So here's some observations from building this final bracket...
1. I read a lot of Twitter ink about how Duke, Kentucky, and/or Arizona would be more worthy 1-seeds than UNC and/or Gonzaga. When I took a closer look, UK and AZ didn't quite have the numbers of the other 5, and while the Zags' SOS was lower, just about every other metric I looked at pointed toward them. So I stuck with them over Duke. An argument certainly could be made for any of them (UK and AZ won conference title AND tourney titles AND are very good teams, and Duke of course was the preseason favorite and finished strong). But I think the committee did the right thing.
2. I was not (deliberately) being a Syracuse homer when putting them in the field. I really thought that Syracuse's higher highs in beating UVA, Duke and FSU (even though all were at home) could've outweighed USC's superior record overall. I'd almost say the committee rewarded USC for an unspectacular but clean schedule and punished SU for having too many Louisville's and UNC's on their schedule. And SU did beat Wake this year AND finished ahead of them in a tough conference. So an argument can be made that 'Cuse deserved to be in ahead of two teams... but I'm not going to complain. Few 14-loss teams really deserve an at-large spot, and Syracuse blew their own chances:
- by losing to BC, they gave the committee (and most of Twitter) a stick to beat them with
- by not quite pulling out the OT win against Louisville, they lost a fourth win against a top 5 seed
- by not beating Miami on a neutral floor they both denied themselves a needed road/neutral win AND a crack at UNC. I have no illusions on how THAT would've gone, but it's hard to get in with just 2 road wins.
So it's not so much that I believed them truly worthy of a bid. They and USC were literally my last-in/first-out teams, and that means that no tears (and little internet ink) should be shed for my Orange.
3. And I hated leaving out Illinois State. The numbers just weren't there, but there needs to be a way to get a team like that in somehow. I guess it depends on your definition of "mid-major" (which is a term not everyone likes anyway), but to me it's schools outside the following group: SEC, ACC, B10, B12, P12, Big East. I personally put the American and A-10 in there too. If you do, there is just one mid-major at-large teams: St. Mary's. Is this a result of the mids being a weaker pool this year? Are the selection criteria, the committee itself, or the process biased against them? You can tell by the seedings that even teams like MTSU and UNCW were not going to be at-large teams, and URI might not have made it had they lost to VCU yesterday.
I have a theory that partially covers that issue. Look at some of the teams that are in. Butler and Creighton and VCU are among the teams that are no longer in "mid-major conferences". They jumped ship, leaving that many fewer strong programs at that level. Davidson also climbed the ladder, though they weren't in contention for a bid this year. With teams like that changing their conference addresses (and therefore upgrading their scheduling opportunities), it both expands the Big East's and A-10's likely tourney teams while leaving fewer upper echelon programs for the mid-conferences AND soaking up bids that might've gone toward the mids. I think this trend is going to continue. Those three teams getting in every year will make us not notice for awhile since I still think of them as mids... but they're not, not anymore, and I think it's sort of a shame.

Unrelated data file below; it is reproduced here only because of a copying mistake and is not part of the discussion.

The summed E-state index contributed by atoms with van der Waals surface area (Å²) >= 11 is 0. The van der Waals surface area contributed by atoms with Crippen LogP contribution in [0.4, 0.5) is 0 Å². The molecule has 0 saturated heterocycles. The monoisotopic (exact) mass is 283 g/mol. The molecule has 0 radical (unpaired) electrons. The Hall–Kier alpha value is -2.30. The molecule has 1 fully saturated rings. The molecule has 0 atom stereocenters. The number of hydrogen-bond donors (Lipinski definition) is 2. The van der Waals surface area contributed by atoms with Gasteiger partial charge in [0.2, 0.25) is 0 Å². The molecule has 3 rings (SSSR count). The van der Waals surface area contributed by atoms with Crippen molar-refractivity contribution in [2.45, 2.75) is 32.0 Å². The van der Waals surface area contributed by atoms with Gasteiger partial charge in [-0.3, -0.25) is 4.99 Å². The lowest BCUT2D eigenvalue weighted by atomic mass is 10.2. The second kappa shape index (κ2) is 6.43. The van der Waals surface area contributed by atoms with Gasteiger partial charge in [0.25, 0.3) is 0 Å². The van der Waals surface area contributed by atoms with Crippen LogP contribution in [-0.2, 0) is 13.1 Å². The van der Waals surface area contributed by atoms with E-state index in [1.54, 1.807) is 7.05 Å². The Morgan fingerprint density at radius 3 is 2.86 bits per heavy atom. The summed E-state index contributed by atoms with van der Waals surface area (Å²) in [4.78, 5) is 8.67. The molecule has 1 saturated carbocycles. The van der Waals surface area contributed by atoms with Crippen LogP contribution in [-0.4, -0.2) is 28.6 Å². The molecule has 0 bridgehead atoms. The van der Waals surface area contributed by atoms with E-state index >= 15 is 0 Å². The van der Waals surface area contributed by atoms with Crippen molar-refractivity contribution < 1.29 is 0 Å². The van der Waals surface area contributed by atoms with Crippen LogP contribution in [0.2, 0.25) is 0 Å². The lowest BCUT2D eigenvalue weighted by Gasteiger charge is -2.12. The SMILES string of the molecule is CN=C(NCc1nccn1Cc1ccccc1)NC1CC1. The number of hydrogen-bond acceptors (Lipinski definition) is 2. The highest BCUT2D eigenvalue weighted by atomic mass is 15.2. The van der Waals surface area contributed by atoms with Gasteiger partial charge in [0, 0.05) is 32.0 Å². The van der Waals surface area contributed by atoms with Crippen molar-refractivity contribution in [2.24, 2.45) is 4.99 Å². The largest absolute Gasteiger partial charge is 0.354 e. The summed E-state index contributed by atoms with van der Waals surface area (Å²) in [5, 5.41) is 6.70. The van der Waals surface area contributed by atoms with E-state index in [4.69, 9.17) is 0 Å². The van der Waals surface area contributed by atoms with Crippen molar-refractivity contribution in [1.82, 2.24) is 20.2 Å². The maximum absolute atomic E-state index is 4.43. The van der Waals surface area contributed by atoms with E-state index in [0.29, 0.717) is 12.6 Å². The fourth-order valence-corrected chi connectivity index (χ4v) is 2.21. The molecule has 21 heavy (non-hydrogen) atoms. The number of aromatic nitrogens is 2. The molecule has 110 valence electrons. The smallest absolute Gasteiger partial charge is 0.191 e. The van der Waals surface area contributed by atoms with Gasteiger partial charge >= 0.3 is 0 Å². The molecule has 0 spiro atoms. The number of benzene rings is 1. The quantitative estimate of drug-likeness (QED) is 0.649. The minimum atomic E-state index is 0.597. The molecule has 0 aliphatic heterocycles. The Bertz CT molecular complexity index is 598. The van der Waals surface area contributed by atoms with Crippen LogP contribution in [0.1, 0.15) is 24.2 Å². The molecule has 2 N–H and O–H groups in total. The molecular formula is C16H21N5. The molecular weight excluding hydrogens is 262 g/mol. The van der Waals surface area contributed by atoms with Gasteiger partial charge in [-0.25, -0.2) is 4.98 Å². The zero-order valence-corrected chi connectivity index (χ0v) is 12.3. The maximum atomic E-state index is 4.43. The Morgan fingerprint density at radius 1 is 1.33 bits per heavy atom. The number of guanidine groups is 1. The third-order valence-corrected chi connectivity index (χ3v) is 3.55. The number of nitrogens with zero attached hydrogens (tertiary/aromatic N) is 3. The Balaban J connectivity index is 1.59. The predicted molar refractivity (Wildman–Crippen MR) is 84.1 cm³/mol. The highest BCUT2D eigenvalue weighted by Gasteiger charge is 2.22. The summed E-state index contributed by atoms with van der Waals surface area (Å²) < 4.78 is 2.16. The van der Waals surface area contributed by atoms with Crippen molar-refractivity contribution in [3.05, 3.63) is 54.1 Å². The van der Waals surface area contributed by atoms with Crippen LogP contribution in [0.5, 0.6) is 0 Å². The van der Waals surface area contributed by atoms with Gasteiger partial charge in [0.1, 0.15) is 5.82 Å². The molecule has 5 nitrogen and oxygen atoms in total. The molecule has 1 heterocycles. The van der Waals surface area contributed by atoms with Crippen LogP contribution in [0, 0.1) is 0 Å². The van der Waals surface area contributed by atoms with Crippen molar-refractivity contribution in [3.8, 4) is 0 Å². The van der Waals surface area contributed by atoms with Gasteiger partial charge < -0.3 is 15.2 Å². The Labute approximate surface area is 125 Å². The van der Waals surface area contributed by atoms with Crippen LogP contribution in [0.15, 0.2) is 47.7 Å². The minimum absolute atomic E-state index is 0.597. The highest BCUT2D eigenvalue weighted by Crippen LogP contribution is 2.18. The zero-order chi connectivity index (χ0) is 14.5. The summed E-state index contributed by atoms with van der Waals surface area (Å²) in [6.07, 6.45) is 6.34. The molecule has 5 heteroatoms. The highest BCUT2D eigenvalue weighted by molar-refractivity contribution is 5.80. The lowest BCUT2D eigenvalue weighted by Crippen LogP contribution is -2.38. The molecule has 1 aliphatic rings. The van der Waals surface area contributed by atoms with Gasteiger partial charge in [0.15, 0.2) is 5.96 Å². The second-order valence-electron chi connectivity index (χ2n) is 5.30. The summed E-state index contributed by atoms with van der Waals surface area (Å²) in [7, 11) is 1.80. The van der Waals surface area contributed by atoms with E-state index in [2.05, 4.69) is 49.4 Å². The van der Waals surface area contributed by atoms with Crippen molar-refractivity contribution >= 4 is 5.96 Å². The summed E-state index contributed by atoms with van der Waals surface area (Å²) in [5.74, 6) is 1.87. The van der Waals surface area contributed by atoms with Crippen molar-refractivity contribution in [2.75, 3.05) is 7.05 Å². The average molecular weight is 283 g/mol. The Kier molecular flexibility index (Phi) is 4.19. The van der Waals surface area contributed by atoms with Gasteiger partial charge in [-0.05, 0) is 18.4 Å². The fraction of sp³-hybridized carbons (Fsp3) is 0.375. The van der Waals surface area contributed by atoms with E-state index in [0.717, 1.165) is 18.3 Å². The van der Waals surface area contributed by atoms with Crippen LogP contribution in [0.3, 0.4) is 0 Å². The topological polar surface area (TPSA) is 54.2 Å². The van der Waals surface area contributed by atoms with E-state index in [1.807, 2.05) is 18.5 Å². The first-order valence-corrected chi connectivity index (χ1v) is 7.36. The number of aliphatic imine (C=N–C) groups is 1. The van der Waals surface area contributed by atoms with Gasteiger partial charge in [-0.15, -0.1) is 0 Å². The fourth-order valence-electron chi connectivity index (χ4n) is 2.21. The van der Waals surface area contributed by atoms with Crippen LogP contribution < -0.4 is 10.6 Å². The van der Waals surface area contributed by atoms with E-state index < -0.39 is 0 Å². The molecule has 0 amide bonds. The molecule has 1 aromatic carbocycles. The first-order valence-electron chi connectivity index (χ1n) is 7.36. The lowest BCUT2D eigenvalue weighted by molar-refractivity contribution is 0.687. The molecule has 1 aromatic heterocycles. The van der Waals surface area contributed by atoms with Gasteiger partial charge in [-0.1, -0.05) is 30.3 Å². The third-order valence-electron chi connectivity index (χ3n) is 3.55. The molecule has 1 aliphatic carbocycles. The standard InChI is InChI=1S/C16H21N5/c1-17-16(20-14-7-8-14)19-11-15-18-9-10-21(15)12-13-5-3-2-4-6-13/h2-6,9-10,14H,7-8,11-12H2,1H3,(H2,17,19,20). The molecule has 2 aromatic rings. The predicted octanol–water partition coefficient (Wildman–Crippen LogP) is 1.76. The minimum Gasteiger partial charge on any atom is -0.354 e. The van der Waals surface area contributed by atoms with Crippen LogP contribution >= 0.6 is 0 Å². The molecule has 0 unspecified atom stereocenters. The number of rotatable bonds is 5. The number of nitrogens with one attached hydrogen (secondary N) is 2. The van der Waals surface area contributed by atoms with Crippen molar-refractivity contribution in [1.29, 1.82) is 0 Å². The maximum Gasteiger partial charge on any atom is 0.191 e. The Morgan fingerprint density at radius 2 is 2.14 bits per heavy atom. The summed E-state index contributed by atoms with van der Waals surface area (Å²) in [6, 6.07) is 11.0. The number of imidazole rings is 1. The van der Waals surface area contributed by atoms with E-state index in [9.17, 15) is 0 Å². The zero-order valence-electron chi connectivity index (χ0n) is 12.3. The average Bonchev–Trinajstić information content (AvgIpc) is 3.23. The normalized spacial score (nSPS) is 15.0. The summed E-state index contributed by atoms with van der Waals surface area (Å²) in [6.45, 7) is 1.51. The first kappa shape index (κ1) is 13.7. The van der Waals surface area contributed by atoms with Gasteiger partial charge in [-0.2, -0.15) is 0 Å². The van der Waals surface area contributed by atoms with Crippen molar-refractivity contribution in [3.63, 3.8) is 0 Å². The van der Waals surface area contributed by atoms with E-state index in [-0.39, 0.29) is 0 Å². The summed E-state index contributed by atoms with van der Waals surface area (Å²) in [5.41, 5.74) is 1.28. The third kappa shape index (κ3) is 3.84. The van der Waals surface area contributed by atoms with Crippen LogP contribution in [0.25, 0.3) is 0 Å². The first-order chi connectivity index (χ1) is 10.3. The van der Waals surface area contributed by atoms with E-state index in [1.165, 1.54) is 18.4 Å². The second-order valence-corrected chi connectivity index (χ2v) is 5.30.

Now that the brackets are in, just a couple thoughts things I plan to look more closely at to understand the committee's decisions better:
1. I am struggling with understanding the seeds for Dayton and Wichita State (two of my favorite teams, incidentally). Dayton won a so-so A-10, but also lost their last two games to lesser teams. I was sure they'd get an 8. Wichita State, on the other hand, is sky-high on so many metrics (8th in KenPom, 31 in RPI, 15 in BPI) that I can't believe they're a 10. I had them a 7, and could've understood an 8, but 10 seems awfully low. Normally I'd complain that they're playing each other and not getting a crack at a power conference school (much like VCU playing St. Mary's), but of the four only St. Mary's is still a mid.
2. I was surprised at how little they thought of Wisconsin as well. Wisconsin's SOS was low, but they were second in a league that had 7 tournament teams, they made their tourney final, and I'm relieved I didn't nudge them up to a 5 like I was thinking when they made B10 final. I guess I'm less surprised by the "8" than by the fact that they slid behind both Minnesota and Maryland. I'm glad I'll be seeing them live in Buffalo though.
3. Speaking of teams that made their tourney finals, I need to look closer at FL and ND. I had them flipping their spots, partly on the basis of their tourney results, with FL's early exit and ND beating UVA and Louisville. I'd have thought that the 3rd place team in the ACC would be seeded ahead of the 2nd place team in this year's SEC. It's just a couple spots on the S-curve but still.
Hopefully I'll post about the regions and some predictions later today or tomorrow. Comment on Twitter at @chris17thseed.